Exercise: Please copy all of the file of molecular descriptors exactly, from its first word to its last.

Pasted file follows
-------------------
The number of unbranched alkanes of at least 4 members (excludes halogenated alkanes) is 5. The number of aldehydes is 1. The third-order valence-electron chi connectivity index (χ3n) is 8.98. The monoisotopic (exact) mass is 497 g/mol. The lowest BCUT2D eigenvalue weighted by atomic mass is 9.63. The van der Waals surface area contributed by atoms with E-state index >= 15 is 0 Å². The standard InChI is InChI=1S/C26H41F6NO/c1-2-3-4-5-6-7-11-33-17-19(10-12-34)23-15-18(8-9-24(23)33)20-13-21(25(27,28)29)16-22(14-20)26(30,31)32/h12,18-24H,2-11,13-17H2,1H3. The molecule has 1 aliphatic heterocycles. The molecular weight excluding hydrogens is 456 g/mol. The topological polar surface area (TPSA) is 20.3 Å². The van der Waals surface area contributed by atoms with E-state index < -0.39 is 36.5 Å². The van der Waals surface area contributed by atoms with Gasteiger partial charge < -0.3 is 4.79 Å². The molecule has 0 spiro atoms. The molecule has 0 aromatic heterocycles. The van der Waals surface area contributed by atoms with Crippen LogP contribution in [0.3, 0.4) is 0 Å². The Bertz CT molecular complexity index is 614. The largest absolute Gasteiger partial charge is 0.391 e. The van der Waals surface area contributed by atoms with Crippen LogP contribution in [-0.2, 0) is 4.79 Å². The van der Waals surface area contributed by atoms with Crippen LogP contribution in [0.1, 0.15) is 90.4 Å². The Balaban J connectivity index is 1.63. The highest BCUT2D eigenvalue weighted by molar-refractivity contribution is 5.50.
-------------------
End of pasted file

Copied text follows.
The number of unbranched alkanes of at least 4 members (excludes halogenated alkanes) is 5. The number of aldehydes is 1. The third-order valence-electron chi connectivity index (χ3n) is 8.98. The monoisotopic (exact) mass is 497 g/mol. The lowest BCUT2D eigenvalue weighted by atomic mass is 9.63. The van der Waals surface area contributed by atoms with E-state index >= 15 is 0 Å². The standard InChI is InChI=1S/C26H41F6NO/c1-2-3-4-5-6-7-11-33-17-19(10-12-34)23-15-18(8-9-24(23)33)20-13-21(25(27,28)29)16-22(14-20)26(30,31)32/h12,18-24H,2-11,13-17H2,1H3. The molecule has 1 aliphatic heterocycles. The molecular weight excluding hydrogens is 456 g/mol. The topological polar surface area (TPSA) is 20.3 Å². The van der Waals surface area contributed by atoms with E-state index < -0.39 is 36.5 Å². The van der Waals surface area contributed by atoms with Gasteiger partial charge < -0.3 is 4.79 Å². The molecule has 0 spiro atoms. The molecule has 0 aromatic heterocycles. The van der Waals surface area contributed by atoms with Crippen LogP contribution in [0.3, 0.4) is 0 Å². The Bertz CT molecular complexity index is 614. The largest absolute Gasteiger partial charge is 0.391 e. The van der Waals surface area contributed by atoms with Crippen LogP contribution in [-0.2, 0) is 4.79 Å². The van der Waals surface area contributed by atoms with Crippen LogP contribution in [0.1, 0.15) is 90.4 Å². The Balaban J connectivity index is 1.63. The highest BCUT2D eigenvalue weighted by molar-refractivity contribution is 5.50.